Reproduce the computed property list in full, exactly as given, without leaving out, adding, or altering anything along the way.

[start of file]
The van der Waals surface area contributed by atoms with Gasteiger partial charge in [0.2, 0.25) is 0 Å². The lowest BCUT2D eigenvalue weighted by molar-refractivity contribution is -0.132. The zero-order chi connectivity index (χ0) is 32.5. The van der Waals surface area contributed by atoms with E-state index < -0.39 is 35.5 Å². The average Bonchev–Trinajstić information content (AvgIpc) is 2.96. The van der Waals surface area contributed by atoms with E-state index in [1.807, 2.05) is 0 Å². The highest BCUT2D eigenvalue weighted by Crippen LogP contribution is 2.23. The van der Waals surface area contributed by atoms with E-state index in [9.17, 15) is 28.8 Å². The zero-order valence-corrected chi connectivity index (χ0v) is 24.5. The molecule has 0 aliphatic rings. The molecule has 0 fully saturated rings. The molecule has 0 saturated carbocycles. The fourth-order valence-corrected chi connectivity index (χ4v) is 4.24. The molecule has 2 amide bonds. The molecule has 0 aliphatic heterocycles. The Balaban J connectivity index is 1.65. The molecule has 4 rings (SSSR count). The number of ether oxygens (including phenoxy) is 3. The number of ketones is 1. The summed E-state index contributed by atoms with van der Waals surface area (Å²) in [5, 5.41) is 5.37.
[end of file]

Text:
The van der Waals surface area contributed by atoms with Gasteiger partial charge in [0.2, 0.25) is 0 Å². The lowest BCUT2D eigenvalue weighted by molar-refractivity contribution is -0.132. The zero-order chi connectivity index (χ0) is 32.5. The van der Waals surface area contributed by atoms with E-state index < -0.39 is 35.5 Å². The average Bonchev–Trinajstić information content (AvgIpc) is 2.96. The van der Waals surface area contributed by atoms with E-state index in [1.807, 2.05) is 0 Å². The highest BCUT2D eigenvalue weighted by Crippen LogP contribution is 2.23. The van der Waals surface area contributed by atoms with E-state index in [9.17, 15) is 28.8 Å². The zero-order valence-corrected chi connectivity index (χ0v) is 24.5. The molecule has 0 aliphatic rings. The molecule has 0 fully saturated rings. The molecule has 0 saturated carbocycles. The fourth-order valence-corrected chi connectivity index (χ4v) is 4.24. The molecule has 2 amide bonds. The molecule has 0 aliphatic heterocycles. The Balaban J connectivity index is 1.65. The molecule has 4 rings (SSSR count). The number of ether oxygens (including phenoxy) is 3. The number of ketones is 1. The summed E-state index contributed by atoms with van der Waals surface area (Å²) in [5, 5.41) is 5.37.